Early onset dementia detailed by NHS expert
Dementia expert Emma Hewat spoke exclusively to Express.co.uk about the life-altering condition.
“Changes in behaviour or language problems can be initial indicators of dementia,” Hewat revealed.
“These come on gradually and get worse slowly over time. As dementia progresses, you will notice changes in all aspects of language, thinking, memory, emotions and behaviour, as well as some physical problems.”
If a loved one gets diagnosed with dementia, Hewat said: “It’s important to encourage your loved one living with dementia to keep their mind and body engaged.”
Kewat added: “Meaningful activities are vital to help people develop social relationships and remain connected to their community.”
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As the head of dementia at KYN, a new innovative care home based in Bickley, Kewat revealed when it might be time to consider such a facility.
“It is not always easy to decide when someone with dementia should move into a care home,” said Kewat.
“However, if caring for someone living with dementia at home is becoming increasingly difficult, it may be worth considering.”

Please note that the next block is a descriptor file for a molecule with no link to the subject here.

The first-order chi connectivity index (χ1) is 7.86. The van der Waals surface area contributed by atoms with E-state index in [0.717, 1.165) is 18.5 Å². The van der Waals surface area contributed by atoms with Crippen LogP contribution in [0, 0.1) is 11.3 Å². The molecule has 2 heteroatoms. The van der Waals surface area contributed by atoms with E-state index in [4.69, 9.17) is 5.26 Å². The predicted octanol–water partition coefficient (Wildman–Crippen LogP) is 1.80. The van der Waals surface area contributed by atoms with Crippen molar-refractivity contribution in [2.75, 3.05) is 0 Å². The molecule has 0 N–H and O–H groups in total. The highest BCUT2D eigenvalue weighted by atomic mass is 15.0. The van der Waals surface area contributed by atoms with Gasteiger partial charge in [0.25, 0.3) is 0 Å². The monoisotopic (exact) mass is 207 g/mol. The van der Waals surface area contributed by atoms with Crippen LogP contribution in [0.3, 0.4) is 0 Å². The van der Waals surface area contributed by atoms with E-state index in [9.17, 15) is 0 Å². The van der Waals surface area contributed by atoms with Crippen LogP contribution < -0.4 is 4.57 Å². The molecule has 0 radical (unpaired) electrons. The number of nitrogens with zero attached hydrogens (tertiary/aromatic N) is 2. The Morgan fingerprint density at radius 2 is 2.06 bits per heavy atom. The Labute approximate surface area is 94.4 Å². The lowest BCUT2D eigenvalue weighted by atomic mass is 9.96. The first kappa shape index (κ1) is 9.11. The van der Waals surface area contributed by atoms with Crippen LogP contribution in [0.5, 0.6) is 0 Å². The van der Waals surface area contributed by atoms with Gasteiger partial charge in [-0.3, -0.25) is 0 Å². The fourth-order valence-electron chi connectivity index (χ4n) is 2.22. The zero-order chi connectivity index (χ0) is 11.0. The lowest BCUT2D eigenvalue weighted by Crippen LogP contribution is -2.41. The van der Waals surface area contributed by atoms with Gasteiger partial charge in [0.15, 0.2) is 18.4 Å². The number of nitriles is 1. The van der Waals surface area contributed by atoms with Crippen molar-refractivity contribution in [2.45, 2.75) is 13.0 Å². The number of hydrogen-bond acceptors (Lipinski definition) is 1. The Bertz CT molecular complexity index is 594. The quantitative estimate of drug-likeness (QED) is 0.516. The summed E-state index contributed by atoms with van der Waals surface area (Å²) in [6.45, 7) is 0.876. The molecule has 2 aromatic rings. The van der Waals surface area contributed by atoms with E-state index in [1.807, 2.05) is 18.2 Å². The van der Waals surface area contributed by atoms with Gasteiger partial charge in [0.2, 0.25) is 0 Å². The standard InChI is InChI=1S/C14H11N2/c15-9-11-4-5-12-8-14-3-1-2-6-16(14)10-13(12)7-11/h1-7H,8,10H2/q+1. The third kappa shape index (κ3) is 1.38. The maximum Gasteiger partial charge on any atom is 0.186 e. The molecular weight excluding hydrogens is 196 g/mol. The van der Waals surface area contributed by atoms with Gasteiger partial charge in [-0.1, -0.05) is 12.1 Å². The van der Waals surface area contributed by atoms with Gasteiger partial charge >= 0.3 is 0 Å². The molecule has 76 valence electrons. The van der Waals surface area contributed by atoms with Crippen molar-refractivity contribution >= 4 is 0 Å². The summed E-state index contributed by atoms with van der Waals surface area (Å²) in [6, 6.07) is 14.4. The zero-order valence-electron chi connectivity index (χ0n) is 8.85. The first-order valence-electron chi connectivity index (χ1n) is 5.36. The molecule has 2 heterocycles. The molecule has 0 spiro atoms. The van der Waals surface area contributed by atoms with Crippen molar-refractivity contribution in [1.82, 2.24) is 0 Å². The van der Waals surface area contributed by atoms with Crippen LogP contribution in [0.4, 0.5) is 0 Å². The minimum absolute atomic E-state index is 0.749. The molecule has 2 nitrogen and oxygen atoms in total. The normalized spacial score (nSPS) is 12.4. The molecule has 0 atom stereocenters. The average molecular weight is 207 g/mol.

Kewat added: “Specialist dementia care homes are fully equipped to deal with the changes that come with living with a diagnosis of dementia.
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“Your loved one will benefit from round-the-clock support from trained carers and nurses in a safe environment designed specifically for their needs.
“And the whole family will receive advice and guidance to help them understand the condition better and manage the transition into care.”
Anybody seeking support may benefit from talking to an Admiral Nurse, who can provide emotional and practical support to those living with dementia, their families, friends and caregivers.
Hewat said: “As a person’s dementia progresses, depending on the type of dementia, their ability to remember things about their life decreases.
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“When a person is unable to remember their life history, their sense of self and well-being can be impaired.
“People living with dementia may also experience communication difficulties which means they may need help with telling others important things about their lives.”
This is why building a life story can be a “really impactful” way to help a person with dementia to communicate with others.
Emma Hewat is the Head of Dementia at KYN, the new innovative care home based in Bickley.
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